These colourful fan-like fungi are named based on their similar looks to another type of fungi, called the Turkey Tail, also commonly found in BC. Both species get their name from the colourful concentric rings that form along the fungus, giving it an appearance similar to the decorative tail of a turkey. The top of the fungus looks to have a faint layer of “hair” on it, and they are often host to algae, giving them a slight green tinge, especially with age. Both grow in a shelf-like way on rotting wood, and are saprobic, meaning they break down old, decaying wood.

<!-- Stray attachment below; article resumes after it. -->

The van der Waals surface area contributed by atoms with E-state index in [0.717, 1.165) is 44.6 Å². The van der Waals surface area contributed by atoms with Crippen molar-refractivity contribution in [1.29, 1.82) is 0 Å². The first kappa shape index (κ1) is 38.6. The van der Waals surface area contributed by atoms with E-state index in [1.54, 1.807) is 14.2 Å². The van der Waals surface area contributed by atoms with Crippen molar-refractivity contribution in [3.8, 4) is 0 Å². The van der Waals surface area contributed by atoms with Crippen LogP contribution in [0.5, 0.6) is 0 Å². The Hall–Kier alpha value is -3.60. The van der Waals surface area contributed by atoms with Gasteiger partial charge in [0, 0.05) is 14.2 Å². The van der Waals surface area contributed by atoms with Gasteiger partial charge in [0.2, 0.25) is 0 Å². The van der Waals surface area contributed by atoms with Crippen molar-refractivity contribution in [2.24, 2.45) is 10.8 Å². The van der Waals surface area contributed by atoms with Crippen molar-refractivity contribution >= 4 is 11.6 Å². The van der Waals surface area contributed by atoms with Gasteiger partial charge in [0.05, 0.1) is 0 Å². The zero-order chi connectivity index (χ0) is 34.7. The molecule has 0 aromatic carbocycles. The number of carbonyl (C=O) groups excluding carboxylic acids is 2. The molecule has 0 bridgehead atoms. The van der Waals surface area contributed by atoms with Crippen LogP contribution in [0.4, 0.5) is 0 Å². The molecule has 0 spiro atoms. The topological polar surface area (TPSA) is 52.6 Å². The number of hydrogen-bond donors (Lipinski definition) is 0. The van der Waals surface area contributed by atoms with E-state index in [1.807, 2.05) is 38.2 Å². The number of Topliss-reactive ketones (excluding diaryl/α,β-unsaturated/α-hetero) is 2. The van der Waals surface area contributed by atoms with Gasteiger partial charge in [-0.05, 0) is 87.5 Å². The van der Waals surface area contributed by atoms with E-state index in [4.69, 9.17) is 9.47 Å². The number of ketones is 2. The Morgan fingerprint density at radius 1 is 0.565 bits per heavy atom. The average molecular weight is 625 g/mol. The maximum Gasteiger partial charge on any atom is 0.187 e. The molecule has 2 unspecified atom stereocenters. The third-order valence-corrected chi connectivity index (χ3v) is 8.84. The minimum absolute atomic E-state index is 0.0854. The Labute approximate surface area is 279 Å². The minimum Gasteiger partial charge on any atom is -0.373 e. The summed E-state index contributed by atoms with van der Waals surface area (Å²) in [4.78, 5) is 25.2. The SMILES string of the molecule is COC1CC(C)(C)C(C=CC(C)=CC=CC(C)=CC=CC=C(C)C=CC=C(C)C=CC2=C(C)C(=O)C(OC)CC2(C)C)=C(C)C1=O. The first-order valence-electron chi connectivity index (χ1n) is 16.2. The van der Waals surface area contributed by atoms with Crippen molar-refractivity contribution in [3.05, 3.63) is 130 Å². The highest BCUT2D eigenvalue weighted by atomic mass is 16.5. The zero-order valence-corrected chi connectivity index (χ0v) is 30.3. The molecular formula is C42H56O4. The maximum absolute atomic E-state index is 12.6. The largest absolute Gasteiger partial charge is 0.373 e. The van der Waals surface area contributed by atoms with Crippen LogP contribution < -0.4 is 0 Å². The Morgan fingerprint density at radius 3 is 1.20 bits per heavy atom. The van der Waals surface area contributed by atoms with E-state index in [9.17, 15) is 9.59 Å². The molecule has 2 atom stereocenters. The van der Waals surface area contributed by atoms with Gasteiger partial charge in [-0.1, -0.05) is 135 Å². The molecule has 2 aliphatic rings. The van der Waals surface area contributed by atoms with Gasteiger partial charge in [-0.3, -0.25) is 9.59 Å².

Unlike the Turkey Tail fungus, the False Turkey Tail lacks a porous surface on the underside of the brackets, making it a crust fungus, rather than a polypore. There are a few different types of False Turkey Tail, which many mycologists consider to be different forms of the Stereum hirsutum species. Some say there exists a spectrum of Stereum hirsutum, within which you can find various different types differing (just slightly) in morphology. The False Turkey Tail is native to British Columbia. When looking for these fungi, look for old logs and chopped wood, and you will normally find them working hard as part of nature’s clean-up crew, breaking down the nutrients from inside the dead wood to return it to the soil.